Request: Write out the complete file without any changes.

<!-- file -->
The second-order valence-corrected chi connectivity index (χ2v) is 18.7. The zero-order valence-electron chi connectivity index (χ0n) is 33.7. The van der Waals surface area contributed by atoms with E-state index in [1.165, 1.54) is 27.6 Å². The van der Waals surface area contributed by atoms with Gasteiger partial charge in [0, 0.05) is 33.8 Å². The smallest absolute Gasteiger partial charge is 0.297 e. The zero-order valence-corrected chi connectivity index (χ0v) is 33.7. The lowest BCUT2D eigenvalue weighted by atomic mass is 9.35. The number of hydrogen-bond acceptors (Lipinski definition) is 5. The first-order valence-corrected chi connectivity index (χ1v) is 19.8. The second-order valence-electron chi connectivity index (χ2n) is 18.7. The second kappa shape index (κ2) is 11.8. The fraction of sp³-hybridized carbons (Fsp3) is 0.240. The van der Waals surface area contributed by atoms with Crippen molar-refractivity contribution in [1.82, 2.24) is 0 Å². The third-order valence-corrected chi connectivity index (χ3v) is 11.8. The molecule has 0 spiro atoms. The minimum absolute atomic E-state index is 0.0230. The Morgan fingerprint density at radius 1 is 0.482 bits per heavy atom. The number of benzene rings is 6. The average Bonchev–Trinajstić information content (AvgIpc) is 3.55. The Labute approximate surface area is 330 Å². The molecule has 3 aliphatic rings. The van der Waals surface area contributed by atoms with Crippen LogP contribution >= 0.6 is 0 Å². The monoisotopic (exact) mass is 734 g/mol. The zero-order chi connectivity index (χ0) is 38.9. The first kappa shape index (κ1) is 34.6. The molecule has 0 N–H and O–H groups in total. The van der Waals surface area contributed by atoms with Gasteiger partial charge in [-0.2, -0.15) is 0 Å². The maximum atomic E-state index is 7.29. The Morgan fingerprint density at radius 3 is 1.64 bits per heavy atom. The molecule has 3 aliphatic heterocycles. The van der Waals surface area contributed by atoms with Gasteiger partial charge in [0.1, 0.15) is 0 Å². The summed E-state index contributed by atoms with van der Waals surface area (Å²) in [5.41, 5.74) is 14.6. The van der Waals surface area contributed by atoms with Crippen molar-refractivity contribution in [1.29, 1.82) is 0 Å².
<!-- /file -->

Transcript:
The second-order valence-corrected chi connectivity index (χ2v) is 18.7. The zero-order valence-electron chi connectivity index (χ0n) is 33.7. The van der Waals surface area contributed by atoms with E-state index in [1.165, 1.54) is 27.6 Å². The van der Waals surface area contributed by atoms with Gasteiger partial charge in [0, 0.05) is 33.8 Å². The smallest absolute Gasteiger partial charge is 0.297 e. The zero-order valence-corrected chi connectivity index (χ0v) is 33.7. The lowest BCUT2D eigenvalue weighted by atomic mass is 9.35. The number of hydrogen-bond acceptors (Lipinski definition) is 5. The first-order valence-corrected chi connectivity index (χ1v) is 19.8. The second-order valence-electron chi connectivity index (χ2n) is 18.7. The second kappa shape index (κ2) is 11.8. The fraction of sp³-hybridized carbons (Fsp3) is 0.240. The van der Waals surface area contributed by atoms with Crippen molar-refractivity contribution in [1.82, 2.24) is 0 Å². The third-order valence-corrected chi connectivity index (χ3v) is 11.8. The molecule has 0 spiro atoms. The minimum absolute atomic E-state index is 0.0230. The Morgan fingerprint density at radius 1 is 0.482 bits per heavy atom. The number of benzene rings is 6. The average Bonchev–Trinajstić information content (AvgIpc) is 3.55. The Labute approximate surface area is 330 Å². The molecule has 3 aliphatic rings. The van der Waals surface area contributed by atoms with Crippen LogP contribution >= 0.6 is 0 Å². The monoisotopic (exact) mass is 734 g/mol. The zero-order chi connectivity index (χ0) is 38.9. The first kappa shape index (κ1) is 34.6. The molecule has 0 N–H and O–H groups in total. The van der Waals surface area contributed by atoms with Gasteiger partial charge in [-0.2, -0.15) is 0 Å². The maximum atomic E-state index is 7.29. The Morgan fingerprint density at radius 3 is 1.64 bits per heavy atom. The molecule has 3 aliphatic heterocycles. The van der Waals surface area contributed by atoms with Gasteiger partial charge in [0.1, 0.15) is 0 Å². The summed E-state index contributed by atoms with van der Waals surface area (Å²) in [5.41, 5.74) is 14.6. The van der Waals surface area contributed by atoms with Crippen molar-refractivity contribution in [1.29, 1.82) is 0 Å².